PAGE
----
flagship Project 007: KHANKE


During spring of 2019, 100cameras joined in the work of an IDP camp located in Khanke Village, Kurdistan, in Iraq. The kids we worked alongside are displaced Yazidi youth who fled the Islamic State fighters invaded and destroyed their home in Sinjar in 2014, forcing them to make a treacherous and life-fearing, weeks-long escape to safety -- with thousands not surviving or being captured and forced into slavery.

With the reality that they have now been displaced and living in tents in an IDP camp through heat and snow for over 5 years and may never be able to return to their home due to the mass destruction or even the trauma of such a return, our method utilizes photography as a powerful tool for self-expression, processing, and feeling ownership in the stories of their individual lives and those of their communities. Our approach intentionally leaves the boundaries open and clear because it is their right to feel and share.

It’s important to help them communicate, to overcome what they have been going through. And just listen to each other and help them go off of their problems, not just cover it...that’s a real impact, that you can share your feelings and even your words — put it in one picture. That’s the impact that I think is going to be changing these kids.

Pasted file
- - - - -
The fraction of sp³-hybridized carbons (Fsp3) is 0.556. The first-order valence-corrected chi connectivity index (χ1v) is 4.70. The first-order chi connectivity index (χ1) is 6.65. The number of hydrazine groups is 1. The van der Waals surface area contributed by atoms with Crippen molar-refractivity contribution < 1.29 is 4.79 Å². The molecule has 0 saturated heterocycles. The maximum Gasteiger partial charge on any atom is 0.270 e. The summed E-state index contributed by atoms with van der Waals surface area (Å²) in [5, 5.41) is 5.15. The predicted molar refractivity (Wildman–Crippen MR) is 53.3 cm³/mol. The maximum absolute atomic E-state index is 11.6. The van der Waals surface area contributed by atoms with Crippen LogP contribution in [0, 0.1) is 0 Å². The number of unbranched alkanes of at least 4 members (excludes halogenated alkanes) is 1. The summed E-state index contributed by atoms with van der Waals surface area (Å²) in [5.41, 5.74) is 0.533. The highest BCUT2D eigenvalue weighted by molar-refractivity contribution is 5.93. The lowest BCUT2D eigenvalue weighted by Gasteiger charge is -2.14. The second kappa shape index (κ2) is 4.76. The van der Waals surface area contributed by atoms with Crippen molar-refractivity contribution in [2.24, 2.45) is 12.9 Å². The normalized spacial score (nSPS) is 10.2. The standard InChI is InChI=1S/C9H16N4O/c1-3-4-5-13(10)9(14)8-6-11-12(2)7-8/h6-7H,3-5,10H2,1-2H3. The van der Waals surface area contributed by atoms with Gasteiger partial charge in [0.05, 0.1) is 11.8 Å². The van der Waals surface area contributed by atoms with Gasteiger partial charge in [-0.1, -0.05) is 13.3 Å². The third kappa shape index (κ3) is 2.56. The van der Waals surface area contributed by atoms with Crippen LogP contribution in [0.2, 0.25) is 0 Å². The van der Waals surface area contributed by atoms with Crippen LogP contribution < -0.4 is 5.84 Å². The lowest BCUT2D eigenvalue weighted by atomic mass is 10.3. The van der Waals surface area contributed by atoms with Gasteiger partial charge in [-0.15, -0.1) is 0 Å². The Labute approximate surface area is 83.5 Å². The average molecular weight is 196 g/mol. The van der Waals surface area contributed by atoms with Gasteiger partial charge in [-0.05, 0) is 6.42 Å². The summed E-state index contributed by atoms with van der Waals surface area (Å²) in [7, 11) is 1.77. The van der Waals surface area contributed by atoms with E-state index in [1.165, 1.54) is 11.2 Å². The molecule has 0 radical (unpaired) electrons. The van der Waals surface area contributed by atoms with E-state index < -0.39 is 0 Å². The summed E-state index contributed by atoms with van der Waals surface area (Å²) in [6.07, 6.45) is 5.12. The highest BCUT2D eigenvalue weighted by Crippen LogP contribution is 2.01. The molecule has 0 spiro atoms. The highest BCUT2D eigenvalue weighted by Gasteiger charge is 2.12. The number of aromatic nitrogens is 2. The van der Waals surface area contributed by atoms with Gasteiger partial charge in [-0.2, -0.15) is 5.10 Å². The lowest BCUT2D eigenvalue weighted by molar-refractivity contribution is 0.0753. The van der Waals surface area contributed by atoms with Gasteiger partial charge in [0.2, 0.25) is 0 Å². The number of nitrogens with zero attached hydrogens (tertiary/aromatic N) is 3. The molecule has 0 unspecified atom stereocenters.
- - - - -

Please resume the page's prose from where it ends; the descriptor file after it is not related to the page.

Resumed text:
The impact is also for the community. This program is helping kids. You’re teaching them a skill. How to be a photographer and also express yourself at the same time.I think that will stuck in their minds. They will never forget that. The impact personally that will help them to overcome the trauma. Each one of them was very excited to learn, and just helping them learn that there is a hope… respecting them, treat them actually as kids, that’s enough. They will remember that.
— Samer Raad, Iraqi Activist + Community Center Coordinator in Khanke

The concepts of interpreting and processing emotions are introduced slowly throughout the curriculum, and each activity builds upon the prior. In the beginning of Flagship Khanke, the practice of expressing emotions outwardly was not translating metaphorically at first. However by the end of the course, students began capturing visual examples of emotions as it related to their story — such as taking a photo of a boy standing alone on a rock represented feeling alone, or sad, or waiting for their father, or quiet. Or a photo of a lone flower blooming in a field meant to one student that there was hope while another student saw it more as a representation of survival and strength.

See how these incredible kids processed their experiences in a way that uplifts their voices and perspectives. See here how they have chosen to be represented; feel how they have expressed themselves to be heard.

100% of proceeds from the student photo sales will fund lifeline supplies for the IDP camp where they reside.





We teamed up again with the Inside Out Project team to combine community, art, and our curriculum. Through their unique platform, our students were able to see their narratives displayed in the form of life-size posters pasted on a community activity center in the heart of Khanke Village. Ultimately creating a presence that lifted up the voices and perspectives through the power of representation. The installation speaks to the heart and perseverance of the Yazidi community!